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07.03.2013 General News

AMA Moves To Eliminate 'Lavender Hill'

By Ghanaian Chronicle
AMA Moves To Eliminate 'Lavender Hill'
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Road users and residents around the Accra Beach Road would be happy to see the final closure of the popular 'Lavender Hill' that produces a horrible stench at all times.

The Accra Metropolitan Assembly (AMA), as part of its efforts to improve the sanitation condition in Accra, has embarked on the construction of a scientific liquid waste recycle plant that would replace 'Lavender Hill' by the end of June this year.

The Accra Mayor, Dr. Alfred Nii Okoe Vanderpuije, gave the assurance that 'Lavender Hill', when eliminated, would bring comfort to nearby residents, since the new plant is a scientific liquid waste facility with six anaerobic digesters to treat waste into organic material and bio-fuel for further use.

'I am here to promise the people of Accra that by June this year, we will eliminate Lavender Hill,' he announced.

The AMA boss made this known during a working visit to some developmental projects being undertaken by the assembly on Monday.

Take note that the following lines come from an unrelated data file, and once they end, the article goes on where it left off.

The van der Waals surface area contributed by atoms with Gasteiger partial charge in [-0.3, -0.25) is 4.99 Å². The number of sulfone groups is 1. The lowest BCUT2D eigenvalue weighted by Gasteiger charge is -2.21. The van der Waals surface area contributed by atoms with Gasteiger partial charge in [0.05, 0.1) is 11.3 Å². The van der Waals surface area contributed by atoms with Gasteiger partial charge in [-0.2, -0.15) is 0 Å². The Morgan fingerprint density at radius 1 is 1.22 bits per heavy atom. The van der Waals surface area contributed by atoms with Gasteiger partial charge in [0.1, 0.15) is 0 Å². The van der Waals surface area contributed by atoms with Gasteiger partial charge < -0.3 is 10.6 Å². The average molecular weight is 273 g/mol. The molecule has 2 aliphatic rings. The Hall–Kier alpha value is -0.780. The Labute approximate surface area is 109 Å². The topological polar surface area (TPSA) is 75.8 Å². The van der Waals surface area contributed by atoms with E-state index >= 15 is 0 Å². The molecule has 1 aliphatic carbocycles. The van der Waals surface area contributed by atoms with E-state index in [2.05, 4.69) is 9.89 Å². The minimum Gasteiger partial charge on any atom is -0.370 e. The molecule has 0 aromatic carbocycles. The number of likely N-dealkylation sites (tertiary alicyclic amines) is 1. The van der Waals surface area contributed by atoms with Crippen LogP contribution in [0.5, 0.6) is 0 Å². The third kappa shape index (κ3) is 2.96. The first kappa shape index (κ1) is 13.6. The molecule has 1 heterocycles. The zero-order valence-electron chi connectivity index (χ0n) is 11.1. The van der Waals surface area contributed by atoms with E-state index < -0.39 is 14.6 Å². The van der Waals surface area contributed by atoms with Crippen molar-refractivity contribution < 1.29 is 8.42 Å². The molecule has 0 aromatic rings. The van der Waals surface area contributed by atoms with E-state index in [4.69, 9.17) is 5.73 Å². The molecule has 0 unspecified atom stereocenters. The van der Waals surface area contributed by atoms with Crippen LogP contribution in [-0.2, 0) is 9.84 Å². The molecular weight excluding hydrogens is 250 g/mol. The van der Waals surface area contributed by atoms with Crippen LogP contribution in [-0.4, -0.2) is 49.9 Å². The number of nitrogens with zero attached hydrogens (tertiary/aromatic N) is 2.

According to him, the liquid waste recycling plant was a joint project by the AMA and Zoomlion Ghana Limited to bring a cleaner environment to the people, especially at the beaches.

He also announced that work at the Legon treatment plant, which is currently under construction, is expected be completed in March this year.

After the completion of the project, it would serve the University of Ghana, Presbyterian Boys School (PRESEC), the Institute of Professional Studies (IPS), and in future, include Haatso, East and West Legon, Okponglo and Madina.

The Mayor added that the assembly's goal was to open two more of the facilities to effectively take care of the city's waste management needs.

The Chief Executive of Slamson Ghana Limited, contractors of the Lavender Hill waste recycling plant, Mr. Fredrik Sunesson, indicated that the plant can take as much as 200 trucks a day, and would use five days to recycle the waste into by-products.

Mr. Sunesson added that the plant was cost effective, since it uses a maximum of two gallons of diesel a day, and would have great impact on the environment, as water produced in the process is 90 per cent clean.

The Mayor then visited the Korle-Bu and Korle-gono public places of convenience to inspect their conditions, since they were constructed not too long ago.

During the visit, he made it known that the assembly had been able to eliminate over 7,000 pan latrines in the city, and that by the end of December 2013, the remaining 700 would be dealt with.


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